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Haplotypes of the endothelial protein C receptor (EPCR) gene are not associated with severe malaria in Tanzania.

Hansson HH, Turner L, Møller L, Wang CW, Minja DT, Gesase S, Mmbando B, Bygbjerg IC, Theander TG, Lusingu JP, Alifrangis M, Lavstsen T - Malar. J. (2015)

Bottom Line: Soluble EPCR (sEPCR) inhibits binding of P. falciparum to EPCR in vitro and increased levels of sEPCR have been associated with the H3 haplotype of the EPCR encoding PROCR gene.Individuals carrying at least one H3 allele had significantly higher levels of sEPCR than individuals with no H3 alleles (P < 0.001).Frequencies of SNPs determining PROCR haplotypes were in concordance with other African studies.

View Article: PubMed Central - PubMed

Affiliation: Centre for Medical Parasitology, Department of Immunology and Microbiology, Faculty of Health and Medical Science, University of Copenhagen, Østerfarimagsgade 5, Building 22-23, 1356, Copenhagen K, Denmark. Hellehan@sund.ku.dk.

ABSTRACT

Background: Endothelial protein C receptor (EPCR) was recently identified as a key receptor for Plasmodium falciparum erythrocyte membrane protein 1 mediating sequestration of P. falciparum-infected erythrocytes in patients suffering from severe malaria. Soluble EPCR (sEPCR) inhibits binding of P. falciparum to EPCR in vitro and increased levels of sEPCR have been associated with the H3 haplotype of the EPCR encoding PROCR gene. It has been hypothesized that elevated sEPCR levels, possibly linked to the PROCR H3 genetic variant, may confer protection against severe forms of malaria. This study determined the frequencies of PROCR haplotypes H1-4 and plasma levels of sEPCR in a Tanzanian study population to investigate a possible association with severe malaria.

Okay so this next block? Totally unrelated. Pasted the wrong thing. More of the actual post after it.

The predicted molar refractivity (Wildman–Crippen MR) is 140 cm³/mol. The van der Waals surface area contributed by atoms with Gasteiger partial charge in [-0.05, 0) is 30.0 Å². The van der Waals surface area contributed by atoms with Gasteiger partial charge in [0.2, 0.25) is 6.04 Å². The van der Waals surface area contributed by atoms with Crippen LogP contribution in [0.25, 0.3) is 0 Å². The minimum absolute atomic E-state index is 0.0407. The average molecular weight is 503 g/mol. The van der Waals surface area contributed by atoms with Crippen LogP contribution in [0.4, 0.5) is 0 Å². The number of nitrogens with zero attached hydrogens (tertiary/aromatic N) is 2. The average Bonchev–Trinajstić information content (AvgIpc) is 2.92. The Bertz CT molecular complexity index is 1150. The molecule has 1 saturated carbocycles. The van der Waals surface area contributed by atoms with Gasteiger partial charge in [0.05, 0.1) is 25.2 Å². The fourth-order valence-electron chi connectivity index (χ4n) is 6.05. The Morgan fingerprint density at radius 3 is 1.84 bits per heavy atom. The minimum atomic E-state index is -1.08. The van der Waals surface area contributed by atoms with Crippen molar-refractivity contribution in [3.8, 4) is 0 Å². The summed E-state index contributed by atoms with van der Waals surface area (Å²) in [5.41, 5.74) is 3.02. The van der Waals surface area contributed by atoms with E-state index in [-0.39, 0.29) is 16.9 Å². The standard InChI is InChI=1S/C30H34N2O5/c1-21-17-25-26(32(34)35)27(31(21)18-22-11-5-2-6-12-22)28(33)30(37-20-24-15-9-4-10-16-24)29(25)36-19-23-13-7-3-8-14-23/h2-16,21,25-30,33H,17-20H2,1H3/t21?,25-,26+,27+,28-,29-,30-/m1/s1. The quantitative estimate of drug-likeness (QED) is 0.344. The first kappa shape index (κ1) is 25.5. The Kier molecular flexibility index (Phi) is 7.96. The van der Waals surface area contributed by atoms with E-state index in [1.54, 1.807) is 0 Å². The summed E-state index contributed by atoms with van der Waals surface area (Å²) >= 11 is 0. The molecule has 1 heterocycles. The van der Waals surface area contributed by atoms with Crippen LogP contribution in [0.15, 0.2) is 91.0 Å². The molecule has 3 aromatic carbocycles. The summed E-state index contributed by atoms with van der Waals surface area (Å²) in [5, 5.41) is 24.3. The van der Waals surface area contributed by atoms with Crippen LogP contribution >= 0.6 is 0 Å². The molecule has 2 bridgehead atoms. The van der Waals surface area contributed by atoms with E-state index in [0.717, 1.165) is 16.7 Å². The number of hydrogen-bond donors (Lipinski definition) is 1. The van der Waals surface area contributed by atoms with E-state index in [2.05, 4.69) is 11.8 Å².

Methods: Study participants were children under 5 years of age admitted at the Korogwe District Hospital (N = 143), and diagnosed as having severe malaria (N = 52; including cerebral malaria N = 17), uncomplicated malaria (N = 24), or an infection other than malaria (N = 67). In addition, blood samples from 71 children living in nearby villages were included. The SNPs defining the haplotypes of PROCR gene were determined by post-PCR ligation detection reaction-fluorescent microsphere assay.

Results: Individuals carrying at least one H3 allele had significantly higher levels of sEPCR than individuals with no H3 alleles (P < 0.001). No difference in the frequency of H3 was found between the non-malaria patients, malaria patients or the village population (P > 0.1). Plasma levels of sEPCR differed between these three groups, with higher sEPCR levels in the village population compared to the hospitalized patients (P < 0.001) and higher levels in malaria patients compared to non-malaria patients (P = 0.001). However, no differences were found in the distribution of H3 (P = 0.2) or levels of sEPCR (P = 0.8) between patients diagnosed with severe and uncomplicated malaria.